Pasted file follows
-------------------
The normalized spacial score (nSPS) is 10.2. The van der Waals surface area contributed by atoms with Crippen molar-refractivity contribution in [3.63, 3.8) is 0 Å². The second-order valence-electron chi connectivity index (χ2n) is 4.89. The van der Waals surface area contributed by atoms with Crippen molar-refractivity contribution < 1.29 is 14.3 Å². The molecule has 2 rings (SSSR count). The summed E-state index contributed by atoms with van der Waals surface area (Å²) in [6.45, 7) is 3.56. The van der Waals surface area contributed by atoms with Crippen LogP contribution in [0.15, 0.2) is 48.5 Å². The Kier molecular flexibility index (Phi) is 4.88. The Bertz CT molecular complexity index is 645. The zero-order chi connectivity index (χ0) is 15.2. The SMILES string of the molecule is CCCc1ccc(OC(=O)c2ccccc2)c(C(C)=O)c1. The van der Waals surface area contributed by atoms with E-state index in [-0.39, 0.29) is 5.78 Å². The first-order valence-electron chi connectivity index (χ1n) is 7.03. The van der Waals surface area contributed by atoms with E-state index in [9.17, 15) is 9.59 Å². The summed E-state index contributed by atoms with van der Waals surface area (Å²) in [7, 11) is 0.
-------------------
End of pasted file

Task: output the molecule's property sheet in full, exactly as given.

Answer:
The normalized spacial score (nSPS) is 10.2. The van der Waals surface area contributed by atoms with Crippen molar-refractivity contribution in [3.63, 3.8) is 0 Å². The second-order valence-electron chi connectivity index (χ2n) is 4.89. The van der Waals surface area contributed by atoms with Crippen molar-refractivity contribution < 1.29 is 14.3 Å². The molecule has 2 rings (SSSR count). The summed E-state index contributed by atoms with van der Waals surface area (Å²) in [6.45, 7) is 3.56. The van der Waals surface area contributed by atoms with Crippen LogP contribution in [0.15, 0.2) is 48.5 Å². The Kier molecular flexibility index (Phi) is 4.88. The Bertz CT molecular complexity index is 645. The zero-order chi connectivity index (χ0) is 15.2. The SMILES string of the molecule is CCCc1ccc(OC(=O)c2ccccc2)c(C(C)=O)c1. The van der Waals surface area contributed by atoms with E-state index in [-0.39, 0.29) is 5.78 Å². The first-order valence-electron chi connectivity index (χ1n) is 7.03. The van der Waals surface area contributed by atoms with E-state index in [9.17, 15) is 9.59 Å². The summed E-state index contributed by atoms with van der Waals surface area (Å²) in [7, 11) is 0.